Eastern_Europe   Czecho-Slovakia   Czech Republic



Mike Nachshen


This past summer while visiting a major European city, I sampled some of the best beer I have ever had in my life. The beers were Pilsner Urquell and Budvar, and the city of course was Praha. Many beers claim to be Pilsners, but in order to be a true Pilsner, it must comes from the city of Pilsen in the Bohemia province of the Czech Republic. Unless the water and barley both come from Pilsen and the hops are grown in Zatec, it's just another beer. In  fact, so many beers claimed to be "Pilsners," the name was changed to Pilsner Urquell in the 18th century to denote that it was an authentic Pilsner. [2]


This beer, although far superior to any American or even German beer, was a bit bitter for my liking. Also, it was too strong for me. American beers only contain 2-3% alcohol, but Czech Pilsner contains as much as 5-7% alcohol. When combined with the fact that it is almost impossible to find an ice-cold beer anywhere in Praha, made Budvar my pivo of choice. Budvar takes its name from the town in which it is brewed, Ceske Budejovice. Many Europeans who travel to


 America, and many Americans who travel to Europe are often confused by the similarity in name between Czech Budvar and American Budweiser. The confusion over the Czech beer and its American counterpart dates back to the days of the Austro-Hungarian empire, when an immigrant who worked in a Ceske Budejovice brewery began brewing a beer and gave it the German name of his hometown. Budvar maintains that the Czech beer came first, and that the American stole the name from the old country.[4]

 Budweiser on the other hand, says that the American beer came first, and the Czech brewery later changed its name. [1] This confusion has resulted in a legal battle over copyright infringement. This has been heightened by Budweiser's attempt to buy out the Czech-owned beer.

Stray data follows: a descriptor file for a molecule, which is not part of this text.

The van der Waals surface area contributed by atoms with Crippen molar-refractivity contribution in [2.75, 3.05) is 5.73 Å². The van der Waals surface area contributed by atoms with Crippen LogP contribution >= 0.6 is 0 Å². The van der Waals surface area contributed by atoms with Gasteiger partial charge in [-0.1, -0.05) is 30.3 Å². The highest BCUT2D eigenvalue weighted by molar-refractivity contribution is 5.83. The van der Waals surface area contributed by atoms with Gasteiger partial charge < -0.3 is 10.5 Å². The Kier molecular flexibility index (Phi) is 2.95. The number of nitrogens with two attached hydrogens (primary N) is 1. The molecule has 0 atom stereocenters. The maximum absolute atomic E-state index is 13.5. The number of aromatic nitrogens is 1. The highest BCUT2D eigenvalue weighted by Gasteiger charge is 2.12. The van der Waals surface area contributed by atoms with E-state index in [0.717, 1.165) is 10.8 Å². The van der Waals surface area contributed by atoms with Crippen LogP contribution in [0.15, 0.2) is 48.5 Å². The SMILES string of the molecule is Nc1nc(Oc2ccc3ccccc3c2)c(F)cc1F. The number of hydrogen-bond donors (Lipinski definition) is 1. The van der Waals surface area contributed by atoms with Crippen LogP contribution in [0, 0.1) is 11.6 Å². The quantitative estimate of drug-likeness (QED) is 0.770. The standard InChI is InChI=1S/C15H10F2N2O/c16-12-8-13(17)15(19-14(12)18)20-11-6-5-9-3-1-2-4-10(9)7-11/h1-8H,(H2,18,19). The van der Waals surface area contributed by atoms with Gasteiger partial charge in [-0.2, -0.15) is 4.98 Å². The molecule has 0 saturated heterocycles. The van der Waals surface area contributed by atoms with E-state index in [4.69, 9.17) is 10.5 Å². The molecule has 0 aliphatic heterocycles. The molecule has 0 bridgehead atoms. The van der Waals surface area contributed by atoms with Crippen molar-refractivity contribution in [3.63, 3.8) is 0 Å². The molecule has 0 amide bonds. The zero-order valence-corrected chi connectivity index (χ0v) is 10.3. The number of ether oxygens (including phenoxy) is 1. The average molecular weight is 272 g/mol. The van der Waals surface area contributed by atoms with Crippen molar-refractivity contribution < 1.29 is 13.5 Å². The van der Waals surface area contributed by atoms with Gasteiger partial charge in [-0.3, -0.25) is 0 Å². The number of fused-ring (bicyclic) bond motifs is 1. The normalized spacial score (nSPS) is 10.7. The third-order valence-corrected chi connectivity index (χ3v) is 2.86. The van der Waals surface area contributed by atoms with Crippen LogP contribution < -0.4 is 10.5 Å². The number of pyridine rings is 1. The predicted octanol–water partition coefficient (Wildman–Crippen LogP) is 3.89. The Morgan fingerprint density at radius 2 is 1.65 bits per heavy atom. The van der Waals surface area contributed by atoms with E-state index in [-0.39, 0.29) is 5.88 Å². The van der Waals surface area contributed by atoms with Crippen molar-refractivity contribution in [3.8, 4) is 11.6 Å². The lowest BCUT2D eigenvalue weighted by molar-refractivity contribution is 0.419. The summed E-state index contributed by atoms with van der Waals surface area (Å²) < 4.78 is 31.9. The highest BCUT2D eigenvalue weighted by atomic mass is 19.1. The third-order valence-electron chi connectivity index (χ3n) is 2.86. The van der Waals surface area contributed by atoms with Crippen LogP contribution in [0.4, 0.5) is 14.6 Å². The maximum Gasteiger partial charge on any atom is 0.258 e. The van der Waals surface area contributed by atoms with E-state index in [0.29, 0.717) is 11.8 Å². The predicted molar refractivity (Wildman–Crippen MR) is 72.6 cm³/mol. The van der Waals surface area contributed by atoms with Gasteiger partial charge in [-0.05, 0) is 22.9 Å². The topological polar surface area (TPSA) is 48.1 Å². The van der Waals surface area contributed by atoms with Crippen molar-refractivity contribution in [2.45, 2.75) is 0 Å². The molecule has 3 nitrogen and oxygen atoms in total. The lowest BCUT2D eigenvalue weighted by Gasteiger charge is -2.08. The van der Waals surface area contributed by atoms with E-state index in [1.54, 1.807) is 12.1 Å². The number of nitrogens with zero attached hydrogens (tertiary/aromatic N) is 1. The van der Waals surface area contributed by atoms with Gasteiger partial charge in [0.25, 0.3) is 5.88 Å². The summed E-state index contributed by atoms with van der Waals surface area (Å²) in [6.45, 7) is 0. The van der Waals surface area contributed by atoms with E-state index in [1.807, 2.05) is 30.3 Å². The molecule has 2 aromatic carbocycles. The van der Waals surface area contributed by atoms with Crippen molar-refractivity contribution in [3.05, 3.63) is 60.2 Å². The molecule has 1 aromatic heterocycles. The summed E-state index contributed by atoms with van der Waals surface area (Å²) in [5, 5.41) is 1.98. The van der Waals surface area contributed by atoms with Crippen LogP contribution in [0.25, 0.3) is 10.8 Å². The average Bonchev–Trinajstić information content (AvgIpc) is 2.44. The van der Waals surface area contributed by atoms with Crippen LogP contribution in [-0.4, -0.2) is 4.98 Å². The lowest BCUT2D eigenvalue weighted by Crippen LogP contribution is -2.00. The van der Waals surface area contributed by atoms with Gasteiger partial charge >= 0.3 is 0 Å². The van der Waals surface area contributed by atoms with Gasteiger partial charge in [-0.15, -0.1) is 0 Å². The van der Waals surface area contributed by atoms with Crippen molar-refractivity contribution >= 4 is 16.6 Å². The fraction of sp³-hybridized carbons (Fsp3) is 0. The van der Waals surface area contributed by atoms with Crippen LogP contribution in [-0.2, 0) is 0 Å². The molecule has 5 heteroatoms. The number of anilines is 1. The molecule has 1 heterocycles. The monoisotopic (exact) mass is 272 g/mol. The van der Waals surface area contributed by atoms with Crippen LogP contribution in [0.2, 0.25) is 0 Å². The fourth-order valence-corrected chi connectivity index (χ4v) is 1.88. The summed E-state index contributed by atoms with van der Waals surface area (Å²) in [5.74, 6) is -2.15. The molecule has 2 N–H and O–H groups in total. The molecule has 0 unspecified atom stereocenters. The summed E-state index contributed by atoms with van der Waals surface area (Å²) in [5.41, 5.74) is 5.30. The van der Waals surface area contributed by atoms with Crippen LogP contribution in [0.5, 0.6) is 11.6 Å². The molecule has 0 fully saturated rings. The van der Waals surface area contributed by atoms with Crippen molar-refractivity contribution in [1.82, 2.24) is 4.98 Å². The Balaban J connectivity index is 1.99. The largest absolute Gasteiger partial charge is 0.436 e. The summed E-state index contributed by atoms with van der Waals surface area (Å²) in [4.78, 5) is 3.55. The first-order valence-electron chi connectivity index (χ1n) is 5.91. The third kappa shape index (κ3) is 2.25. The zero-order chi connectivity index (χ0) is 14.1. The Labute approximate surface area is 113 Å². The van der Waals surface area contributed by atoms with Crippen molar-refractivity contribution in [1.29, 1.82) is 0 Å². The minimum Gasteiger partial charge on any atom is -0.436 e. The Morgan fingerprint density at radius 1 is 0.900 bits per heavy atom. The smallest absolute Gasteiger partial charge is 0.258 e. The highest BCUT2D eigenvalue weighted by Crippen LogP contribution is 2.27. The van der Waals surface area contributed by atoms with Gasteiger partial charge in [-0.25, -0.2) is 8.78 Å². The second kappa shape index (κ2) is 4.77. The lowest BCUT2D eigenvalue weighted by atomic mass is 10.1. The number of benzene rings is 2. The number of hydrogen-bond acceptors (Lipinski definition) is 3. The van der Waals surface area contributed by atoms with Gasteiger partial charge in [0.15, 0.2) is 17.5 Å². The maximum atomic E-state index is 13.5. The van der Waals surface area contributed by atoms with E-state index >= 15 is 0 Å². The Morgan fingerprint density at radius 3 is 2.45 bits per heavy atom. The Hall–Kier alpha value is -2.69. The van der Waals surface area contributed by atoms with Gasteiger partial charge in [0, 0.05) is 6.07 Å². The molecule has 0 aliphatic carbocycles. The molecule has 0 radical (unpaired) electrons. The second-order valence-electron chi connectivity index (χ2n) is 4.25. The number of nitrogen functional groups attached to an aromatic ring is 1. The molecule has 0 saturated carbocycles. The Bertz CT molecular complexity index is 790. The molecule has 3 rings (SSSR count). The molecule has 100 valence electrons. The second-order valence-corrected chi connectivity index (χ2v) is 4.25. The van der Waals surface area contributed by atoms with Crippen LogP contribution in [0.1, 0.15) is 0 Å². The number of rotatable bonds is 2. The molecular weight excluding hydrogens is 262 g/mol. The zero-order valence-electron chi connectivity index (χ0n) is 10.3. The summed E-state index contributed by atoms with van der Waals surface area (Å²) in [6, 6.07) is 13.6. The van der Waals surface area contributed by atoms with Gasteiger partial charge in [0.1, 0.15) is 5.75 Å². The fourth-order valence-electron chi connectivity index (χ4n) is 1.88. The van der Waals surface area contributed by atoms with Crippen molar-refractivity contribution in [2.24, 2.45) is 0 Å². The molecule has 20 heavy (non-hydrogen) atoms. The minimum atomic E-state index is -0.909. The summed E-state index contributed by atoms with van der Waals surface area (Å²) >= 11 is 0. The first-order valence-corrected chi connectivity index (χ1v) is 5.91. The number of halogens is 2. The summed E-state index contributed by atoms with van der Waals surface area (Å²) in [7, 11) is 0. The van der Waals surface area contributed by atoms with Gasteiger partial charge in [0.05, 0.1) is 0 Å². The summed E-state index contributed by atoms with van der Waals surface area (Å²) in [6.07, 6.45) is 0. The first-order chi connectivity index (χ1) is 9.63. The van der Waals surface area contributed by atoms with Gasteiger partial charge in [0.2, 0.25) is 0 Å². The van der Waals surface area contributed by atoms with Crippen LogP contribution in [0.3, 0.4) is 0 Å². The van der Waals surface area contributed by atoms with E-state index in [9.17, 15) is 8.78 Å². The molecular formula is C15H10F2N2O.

The end result is that Budweiser isn't available in most parts of Europe, and that Budvar can't be found in the United States. Despite the mix up over the name, Europeans and Americans quickly learn that there is a world of difference between the two beers.

While Budweiser is ill-flavored, watery and ill-flavored hot or cold, Budvar is rich, flavorful and delicious-- a pleasure to drink no matter at what temperature it is served.

There is no disputing that Czech beers are quality beers just looking at the numbers. Last year Czech beer imports increased by 220.2%, the largest increase in sales in the entire beer industry.[3] Even the world's most discerning beer-drinkers, the Germans will drink it. Many people will debate the ethics and health-effects of alcohol consumption, but those who enjoy an occasional beer owe a considerable debt to the Czech brewers.



1) Kyn, Oldrich., "EC 397 Lecture." Boston University, 28 SEP 94

2) Protz, Roger "All Beers Like to Think They Can Make a Pilsner, says Roger Protz, but Only the Czechs do the Real Thing." `The Observer,' London 10 JUL 94

3) "Modern Brewery Age." 21 MAR 94

4) "Emotional over Beer." `The Daily Telegraph,' 18 JUL 94

NOTE: All end-noted information with the exception of the Lecture was obtained via NEXIS, and is available by typing "Budvar and Czech" at the prompt.



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